The 100 Books Project: The Princess and the Goblin.

“So you see there is some ground for supposing that Curdie was not a miner only, but also a prince. Many such instances have been known in the world’s history.”

“The Princess and the Goblin” by George MacDonald.*

With a great deal of adventure, action, mystery and magic, with a young Victorian heroine even more engaging, clever, and charming than Alice (and this coming from a self-proclaimed Aliceophile), it sometimes surprising me why George MacDonald’s The Princess and the Goblin is not better known, but, on the other hand, it doesn’t surprise me at all. It is usually the real gems that are stand as a mystery to most and a cherished experience for those who have the luck of having come across it. As a child, I had the book, but I remember not being very taken with it then. I recently rediscovered it and have been wondering what was wrong with my child self. Incredibly well-written, supremely smart, and not too over-archingly Victorian, The Princess and the Goblin is easy one of my favorite fantasies of this era.

The story takes place in a kingdom on a mountain, where, everyday, the miners risk their lives not only in their profession, which MacDonald clearly respects a great deal, but also in the fact that underneath the mines lie the lairs of the goblins, who are hatching a plot to kidnap the Princess Irene to be the wife of their prince, the awful and abominable Harelip. Young Curdie uncovers this plot and must do what he can to save the princess, though the odds are against him and the princess ends up being surprisingly resourceful on her own. Irene has been visiting with her strange and mysterious, beautiful grandmother that no one else can see, and her grandmother has equipped her with tools and the wisdom to survive anything the goblins may throw at them.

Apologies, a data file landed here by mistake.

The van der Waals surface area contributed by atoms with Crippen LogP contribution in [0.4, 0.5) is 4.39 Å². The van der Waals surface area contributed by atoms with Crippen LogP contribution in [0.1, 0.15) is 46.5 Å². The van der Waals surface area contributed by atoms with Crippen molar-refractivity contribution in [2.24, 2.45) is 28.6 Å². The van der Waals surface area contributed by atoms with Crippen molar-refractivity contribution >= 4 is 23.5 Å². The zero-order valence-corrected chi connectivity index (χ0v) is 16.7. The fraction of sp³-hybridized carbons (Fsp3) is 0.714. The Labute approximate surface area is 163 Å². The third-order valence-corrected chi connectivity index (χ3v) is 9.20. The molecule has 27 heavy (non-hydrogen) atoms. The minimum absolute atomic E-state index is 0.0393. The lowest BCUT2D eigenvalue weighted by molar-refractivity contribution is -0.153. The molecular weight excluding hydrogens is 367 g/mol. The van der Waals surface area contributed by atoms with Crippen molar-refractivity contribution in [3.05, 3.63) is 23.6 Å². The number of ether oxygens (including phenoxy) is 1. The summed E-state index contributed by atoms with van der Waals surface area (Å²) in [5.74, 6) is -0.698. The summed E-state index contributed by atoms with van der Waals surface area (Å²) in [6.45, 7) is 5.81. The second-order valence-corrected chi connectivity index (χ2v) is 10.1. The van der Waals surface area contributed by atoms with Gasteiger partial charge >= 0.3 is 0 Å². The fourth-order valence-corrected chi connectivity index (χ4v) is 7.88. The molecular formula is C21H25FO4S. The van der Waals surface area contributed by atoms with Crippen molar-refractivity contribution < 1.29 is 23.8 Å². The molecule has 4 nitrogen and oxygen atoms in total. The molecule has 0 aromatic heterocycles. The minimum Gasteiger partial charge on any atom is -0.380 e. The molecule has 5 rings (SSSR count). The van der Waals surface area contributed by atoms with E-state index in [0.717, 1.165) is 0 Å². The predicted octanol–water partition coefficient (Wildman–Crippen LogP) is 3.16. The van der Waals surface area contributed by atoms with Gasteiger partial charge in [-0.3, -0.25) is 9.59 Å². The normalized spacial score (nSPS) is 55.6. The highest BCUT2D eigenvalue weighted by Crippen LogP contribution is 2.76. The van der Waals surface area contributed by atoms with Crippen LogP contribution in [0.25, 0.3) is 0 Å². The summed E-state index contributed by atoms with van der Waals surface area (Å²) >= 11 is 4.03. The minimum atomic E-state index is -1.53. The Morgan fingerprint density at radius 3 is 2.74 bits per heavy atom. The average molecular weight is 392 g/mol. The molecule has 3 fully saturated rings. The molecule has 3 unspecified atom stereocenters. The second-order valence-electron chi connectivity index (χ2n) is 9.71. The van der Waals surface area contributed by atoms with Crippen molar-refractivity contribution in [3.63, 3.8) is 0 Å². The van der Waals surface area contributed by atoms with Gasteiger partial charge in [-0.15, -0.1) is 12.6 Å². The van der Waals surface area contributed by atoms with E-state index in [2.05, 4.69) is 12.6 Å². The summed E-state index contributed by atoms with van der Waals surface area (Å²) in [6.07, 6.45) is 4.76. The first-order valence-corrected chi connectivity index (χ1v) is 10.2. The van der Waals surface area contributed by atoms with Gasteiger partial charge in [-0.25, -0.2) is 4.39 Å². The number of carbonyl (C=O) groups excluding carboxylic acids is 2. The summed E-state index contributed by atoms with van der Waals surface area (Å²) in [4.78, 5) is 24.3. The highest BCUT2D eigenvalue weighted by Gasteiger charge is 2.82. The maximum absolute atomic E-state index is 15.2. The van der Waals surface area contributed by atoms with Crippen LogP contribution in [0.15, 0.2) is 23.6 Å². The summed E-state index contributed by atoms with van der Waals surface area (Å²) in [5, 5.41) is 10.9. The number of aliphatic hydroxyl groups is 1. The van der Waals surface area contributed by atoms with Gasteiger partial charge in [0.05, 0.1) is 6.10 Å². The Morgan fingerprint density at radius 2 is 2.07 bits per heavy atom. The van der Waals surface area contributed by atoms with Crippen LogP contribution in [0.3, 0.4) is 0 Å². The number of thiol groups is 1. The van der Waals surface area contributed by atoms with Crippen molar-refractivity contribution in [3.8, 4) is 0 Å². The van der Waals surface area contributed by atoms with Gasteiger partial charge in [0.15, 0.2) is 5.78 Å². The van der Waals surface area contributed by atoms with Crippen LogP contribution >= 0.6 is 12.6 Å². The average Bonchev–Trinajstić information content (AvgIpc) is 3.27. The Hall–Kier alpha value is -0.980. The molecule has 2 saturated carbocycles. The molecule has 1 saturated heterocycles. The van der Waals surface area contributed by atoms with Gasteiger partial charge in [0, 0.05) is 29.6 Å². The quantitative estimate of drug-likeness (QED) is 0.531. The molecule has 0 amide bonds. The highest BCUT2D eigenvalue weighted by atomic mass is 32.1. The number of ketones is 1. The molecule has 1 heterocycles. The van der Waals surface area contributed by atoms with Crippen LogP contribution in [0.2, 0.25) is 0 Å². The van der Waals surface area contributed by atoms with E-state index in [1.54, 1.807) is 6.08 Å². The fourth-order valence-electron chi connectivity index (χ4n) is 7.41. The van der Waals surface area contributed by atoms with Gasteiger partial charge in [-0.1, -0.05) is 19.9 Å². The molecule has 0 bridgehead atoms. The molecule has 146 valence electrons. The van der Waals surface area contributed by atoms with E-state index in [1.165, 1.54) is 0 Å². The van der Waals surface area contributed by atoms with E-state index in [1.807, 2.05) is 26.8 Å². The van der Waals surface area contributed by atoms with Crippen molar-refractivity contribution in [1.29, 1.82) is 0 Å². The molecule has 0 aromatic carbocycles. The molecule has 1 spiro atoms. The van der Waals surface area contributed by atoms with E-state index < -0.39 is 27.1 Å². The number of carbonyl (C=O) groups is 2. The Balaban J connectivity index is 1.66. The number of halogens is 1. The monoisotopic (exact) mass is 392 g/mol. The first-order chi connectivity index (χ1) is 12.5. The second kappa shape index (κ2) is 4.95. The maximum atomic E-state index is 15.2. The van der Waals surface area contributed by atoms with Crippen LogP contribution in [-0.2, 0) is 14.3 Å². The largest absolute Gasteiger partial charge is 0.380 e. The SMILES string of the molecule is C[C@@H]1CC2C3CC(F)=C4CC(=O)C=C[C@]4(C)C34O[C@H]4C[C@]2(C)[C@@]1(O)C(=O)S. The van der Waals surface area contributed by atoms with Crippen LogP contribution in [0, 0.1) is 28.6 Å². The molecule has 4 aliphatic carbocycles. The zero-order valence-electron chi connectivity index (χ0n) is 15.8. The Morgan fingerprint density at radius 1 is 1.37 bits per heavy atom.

As I’ve mentioned, I love Irene as a character. She has the potential to be incredibly annoying, but MacDonald does a fantastic job of balancing precociousness and childishness with a respectable intelligence and determination. Curdie as a hero is smart and loyal, but also flawed; the princess is helping him just as much as he is helping the princess. And the fairy tale easy avoids being preachy, thought it is infused with good strong moral values for children and adults alike. The text is brilliantly easy and enjoyable to read, not at all tortured and much in the tone of someone telling a lovely story to children, with a wink for any older storylovers who may be listening.

I am a big fan of The Princess and the Goblin, which is sweet, endearing, and exciting, and it was a delight to pick it up and read it again.

Books read: 53/100.
*This is not actually the cover of the version I have; I always try to find the same cover, but I was unable to find a picture of the Watermill Classic version I have and was too lazy to take a photograph, but this cover was my favorite out of the others I could find.

And I’d like to send a big old THANK YOU! to Talin Orfali for subscribing to the blog! Welcome aboard! I’m looking forward to getting the chance to read some of your blog, too, Talin!



  1. Ohmygosh, this seems like my kind of book. I’m kind of disturbed because it seems very similar to a story idea of mine. It’s been added to my Amazon wishlist – can’t wait to read it!

    Thanks so much for recommending all these great books; I’ve been loving the 100 books project, because it’s been bloating my TBR pile.

    • It’s so good to hear that I’m able to bloat other people’s TBR pile as much as other people bloat mine! The Princess and the Goblin is a real jewel, so i hope you enjoy it when you get to it!

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